Scammers are usually pretty savvy characters. When they choose victims they normally look for the most vulnerable people.
That's why senior citizens are probably the most targeted scam victims. But increasingly, scammers are also targeting young people, whose life experiences have not yet prepared them for sophisticated cons.
That brings us to the “Federal Student Tax Scam.” The Internal Revenue Service (IRS) recently warned that scammers are making phone calls, pretending to be officials of the IRS.
The scammers target young people, demanding payment of the federal student tax, which of course does not exist. But the victim is threatened with prosecution because the tax is overdue. The only way to avoid prosecution? Wire payment immediately.
Scams continue to evolve
“These scams and schemes continue to evolve nationwide, and now they’re trying to trick students,” said IRS Commissioner John Koskinen. “Taxpayers should remain vigilant and not fall prey to these aggressive calls demanding immediate payment of a tax supposedly owed.”
Koskinen is correct. This new scam is simply a variation of the “Payday Loan Scam,” which first popped up about a decade ago. In that scheme, scammers contacted people who had applied for, but not received, payday loans and threatened them with arrest over non-payment.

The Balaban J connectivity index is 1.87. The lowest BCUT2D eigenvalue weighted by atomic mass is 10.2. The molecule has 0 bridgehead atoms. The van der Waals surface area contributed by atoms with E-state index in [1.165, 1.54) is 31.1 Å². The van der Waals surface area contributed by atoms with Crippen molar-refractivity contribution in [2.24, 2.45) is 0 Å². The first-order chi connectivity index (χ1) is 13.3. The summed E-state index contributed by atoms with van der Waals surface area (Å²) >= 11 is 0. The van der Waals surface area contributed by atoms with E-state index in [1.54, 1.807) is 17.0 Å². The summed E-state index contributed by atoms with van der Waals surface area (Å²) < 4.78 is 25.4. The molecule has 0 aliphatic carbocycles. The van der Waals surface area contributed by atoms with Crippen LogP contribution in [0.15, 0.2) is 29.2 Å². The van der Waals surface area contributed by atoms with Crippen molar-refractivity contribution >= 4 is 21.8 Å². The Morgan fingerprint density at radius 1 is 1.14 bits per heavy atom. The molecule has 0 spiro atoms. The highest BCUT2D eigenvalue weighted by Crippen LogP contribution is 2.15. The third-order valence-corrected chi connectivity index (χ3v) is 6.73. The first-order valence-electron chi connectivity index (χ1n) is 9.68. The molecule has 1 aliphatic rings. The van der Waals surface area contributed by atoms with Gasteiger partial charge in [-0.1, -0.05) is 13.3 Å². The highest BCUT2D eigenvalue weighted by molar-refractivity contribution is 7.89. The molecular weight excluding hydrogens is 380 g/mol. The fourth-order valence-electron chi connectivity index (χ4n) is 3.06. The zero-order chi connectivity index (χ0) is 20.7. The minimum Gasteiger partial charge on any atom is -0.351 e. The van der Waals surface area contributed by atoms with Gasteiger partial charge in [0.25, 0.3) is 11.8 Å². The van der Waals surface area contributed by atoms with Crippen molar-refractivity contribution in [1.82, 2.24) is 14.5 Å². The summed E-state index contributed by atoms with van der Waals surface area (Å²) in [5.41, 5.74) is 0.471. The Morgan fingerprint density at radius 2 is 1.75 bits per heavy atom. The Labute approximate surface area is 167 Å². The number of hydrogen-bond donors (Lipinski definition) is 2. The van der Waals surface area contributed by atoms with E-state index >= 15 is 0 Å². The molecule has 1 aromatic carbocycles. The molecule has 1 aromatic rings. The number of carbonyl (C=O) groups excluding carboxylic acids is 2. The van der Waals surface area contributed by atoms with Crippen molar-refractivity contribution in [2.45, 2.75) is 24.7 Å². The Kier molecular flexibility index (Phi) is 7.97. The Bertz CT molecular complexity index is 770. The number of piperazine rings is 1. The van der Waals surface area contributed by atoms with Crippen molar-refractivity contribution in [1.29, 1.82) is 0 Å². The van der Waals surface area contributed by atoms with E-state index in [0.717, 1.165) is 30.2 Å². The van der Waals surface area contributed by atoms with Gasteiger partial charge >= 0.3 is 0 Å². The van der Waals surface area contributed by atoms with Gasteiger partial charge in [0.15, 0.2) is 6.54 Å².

The scammers' victim list came from an online payday lender. Scammers obtained sensitive information about their victims, making this scam even more dangerous.
Masquerading as the IRS
The IRS says this latest variation of the scam is also part of a long-time trend of masquerading as the tax agency in order to either frighten victims or persuade them to divulge information.
So far in 2016, the IRS says it has seen these examples from scammers:
- Claiming taxes are owed on an iTunes gift card
- Asking for W-2 information from payroll and human resources professionals
- Asking a victim to “verify” tax return information over the phone
- Claiming to be from the tax preparation industry
The IRS says it will never call taxpayers and demand immediate payment over the phone. It simply isn't done.
The IRS will never threaten to have local police arrest a taxpayer for non payment. It will never require you to use a specific payment form to satisfy a tax bill.
In that regard, it will never ask you to use a credit or debit card to make a payment by phone.
These are all the hallmarks of a scam. The IRS says consumers who are contacted with any of these demands should hang up and report the incident to the IRS at this link, or call 800-366-4484.
And a heads up to college students – there is no National Student Tax.